Can You Pick The Next Hot Rental ‘Burb?
For generations, daggy inner-city suburbs have been transformed into hotspot destinations thanks to renters.
These renters are often priced out of their former neighbourhoods or start finding the rental market too competitive and eventually seek cheaper pastures nearby.
Demand for houses in Brisbane CIty is high, with 130% more property views per listing than the state median of 1595
See how Brisbane City compares to its surrounding suburbs.
What to look for…
When it comes to picking the next hot rental suburb, realestate.com.au executive manager – rent Kul Singh says you should keep an eye out for cheaper surrounding suburbs to those that are already gentrified and in high demand.
“52% of renters aged 18-39 told us that location is the most important factor for choosing a rental, however price was a clear second at 33%. If you can find one of these neighbouring suburbs that still ticks the boxes for things like access to public transport and being relatively close to the city, you could be onto a winner,” he says.
In fact, Singh says that as we see a new generation of renters move into an area, the suburb often changes with them.
“When an influx of a new demographic of renter moves to a suburb that may have been more blue-collar or working class in the past, it can really change the character of a neighbourhood. For example, 56% of renters we surveyed said access to bars and restaurants was an important factor when choosing a rental property.”
As rental demand increases, buyers start to snap up properties in these gentrifying suburbs and then older gens start moving in. Renters once again become priced out, which means moving to a new suburb where rent is cheaper. The process of gentrification starts all over again.
The good news for renters is that even if they find themselves needing to move to the next under-the-radar suburb, chances are they’re only an extra five-minute drive away from their original hangout.
Melbourne: Can’t afford Northcote? Try this ‘burb instead
In Victoria, Northcote is the most in-demand suburb for renters who want a northside lifestyle that offers all the fun of High Street.
Northcote has a median rental price for a house of $620, whereas just up the road in Preston, median rent is $480 per week.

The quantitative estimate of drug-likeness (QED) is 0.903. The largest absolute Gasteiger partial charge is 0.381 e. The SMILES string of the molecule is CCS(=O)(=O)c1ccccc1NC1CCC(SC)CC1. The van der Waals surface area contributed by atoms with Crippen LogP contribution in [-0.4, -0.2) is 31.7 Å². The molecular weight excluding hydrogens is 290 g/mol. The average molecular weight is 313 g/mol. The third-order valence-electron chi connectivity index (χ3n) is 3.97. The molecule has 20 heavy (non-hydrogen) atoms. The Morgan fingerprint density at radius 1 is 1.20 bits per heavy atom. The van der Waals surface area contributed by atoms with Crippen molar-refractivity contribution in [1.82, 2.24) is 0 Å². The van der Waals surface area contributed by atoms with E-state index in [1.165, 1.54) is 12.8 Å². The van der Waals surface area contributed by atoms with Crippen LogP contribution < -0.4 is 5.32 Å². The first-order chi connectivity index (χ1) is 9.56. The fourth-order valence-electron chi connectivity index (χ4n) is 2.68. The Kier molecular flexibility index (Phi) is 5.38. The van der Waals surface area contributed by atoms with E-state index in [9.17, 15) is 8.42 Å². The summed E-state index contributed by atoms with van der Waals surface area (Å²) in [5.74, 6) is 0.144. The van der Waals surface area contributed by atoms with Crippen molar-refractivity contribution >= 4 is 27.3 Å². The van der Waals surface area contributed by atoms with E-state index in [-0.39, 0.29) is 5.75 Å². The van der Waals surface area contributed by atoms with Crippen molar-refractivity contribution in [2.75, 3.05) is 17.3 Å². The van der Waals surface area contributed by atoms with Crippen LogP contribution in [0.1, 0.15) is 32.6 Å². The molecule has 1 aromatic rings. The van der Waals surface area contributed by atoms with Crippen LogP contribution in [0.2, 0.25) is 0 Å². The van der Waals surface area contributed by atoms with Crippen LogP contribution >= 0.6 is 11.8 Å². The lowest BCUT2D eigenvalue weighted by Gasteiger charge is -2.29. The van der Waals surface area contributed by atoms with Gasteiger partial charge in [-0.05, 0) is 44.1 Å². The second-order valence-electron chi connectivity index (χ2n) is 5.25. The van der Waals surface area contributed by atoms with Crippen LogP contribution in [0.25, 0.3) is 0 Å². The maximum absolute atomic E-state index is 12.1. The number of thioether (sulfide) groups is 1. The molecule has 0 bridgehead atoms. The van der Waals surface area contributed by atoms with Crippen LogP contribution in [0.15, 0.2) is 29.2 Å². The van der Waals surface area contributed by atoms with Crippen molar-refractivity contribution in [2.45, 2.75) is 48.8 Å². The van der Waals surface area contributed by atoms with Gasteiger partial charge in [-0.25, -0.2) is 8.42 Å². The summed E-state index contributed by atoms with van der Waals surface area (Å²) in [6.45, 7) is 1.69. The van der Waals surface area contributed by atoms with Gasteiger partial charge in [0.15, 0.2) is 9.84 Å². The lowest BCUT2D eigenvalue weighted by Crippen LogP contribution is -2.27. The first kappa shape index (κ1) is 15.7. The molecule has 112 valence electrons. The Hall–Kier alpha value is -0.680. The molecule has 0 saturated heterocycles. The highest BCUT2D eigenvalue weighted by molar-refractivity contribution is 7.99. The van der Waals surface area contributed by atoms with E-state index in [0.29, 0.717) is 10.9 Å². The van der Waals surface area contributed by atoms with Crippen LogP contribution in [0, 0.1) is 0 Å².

Preston has been showing strong signs of being the next hotspot ‘burb for renters where cool restaurants, cafes and shops are starting to open their doors. Earlier this month, craft brewery Moon Dog World launched in the neighbourhood, which is sure to draw the cool kids out.
Sydney: Can’t afford Bossley Park? Try this ‘burb instead.
In New South Wales, Bossley Park appeared as the most in-demand rental suburb where the median weekly rent is $485.
However, just 4.5kms away is Wakeley where renters will spend $475 per week on rent.
Brisbane: Can’t afford Tugun? Try this ‘burb instead
Unsurprisingly in Queensland, it was the beach suburbs that were the most in-demand for renters with houses in Tugun with 3,678 views per listing per month to realestate.com.au and an average weekly rent of $600.
This suburb comes with direct access to the beach and a direct route along the Gold Coast Highway to the Gold Coast.
However, Tweed Heads West is also showing a lot of promise as a hot rental ‘burb where you can make a big saving in weekly rent – where they average $105 less at just $495.
Perth: Can’t afford Padbury? Try this ‘burb instead
In Padbury in Western Australia, you might find it hard to snag a rental as there are 2,189 views per listing each month.
Just next door you’ll find Duncraig, which is also attracting attention with its cute cafes including Little H Cafe and natural reserves such as Percy Doyle Reserve. In comparison to Padbury, it has 1,878 views per listing each month.
Hobart: Can’t afford Kingston? Try this ‘burb instead
Tassie arguably has some of the best restaurants in the country and art institution MONA attracts the artistic crowds to the area.
Kingston is the most in-demand rental suburb in the state, however, as this pocket fills up, renters are likely to flock to neighbouring suburb Blackmans Bay, which is alongside River Derwent and 17kms from Hobart.
Adelaide: Can’t afford Morphett Vale? Try this ‘burb instead
In South Australia, rental demand in Morphett Vale is the highest in the country with 4,051 views per listing each month. It is also the largest suburb in the state and there are currently 23 properties to rent here.
Data shows that by looking next door at Old Reynella, there may be less demand, but more likelihood of the renters moving here as Morphett Vale becomes ‘too cool’.
Darwin: Can’t afford Rapid Creek? Try this ‘burb instead
Rapid Creek in the Northern Territory appeared as the most in-demand rental suburb for the state. As the bordering suburb to Charles Darwin University, university students are bound to populate this area.
However, being so close to campus is a luxury at $540 per week and as students look to cheaper pastures, Nightcliff could be the answer, where demand and weekly rent are slightly less at $480 per week.
Canberra: Can’t afford Ainslie? Try this ‘burb instead
Rental demand in Ainslie in the ACT is the highest in the state and also expensive at $630 per week. It has everything on its doorstep that a local renter would desire: The Australian National University and Mount Ainslie, which is perfect for a weekend hike, as well as Edgar’s Inn – a local hotspot pub.
However, as renters are priced out of this trendy ‘burb and demand means fewer rental listings available, neighbouring suburb Watson is likely where renters will migrate to.
Here the median weekly rent is $550 and only a six-minute drive away from Ainslie.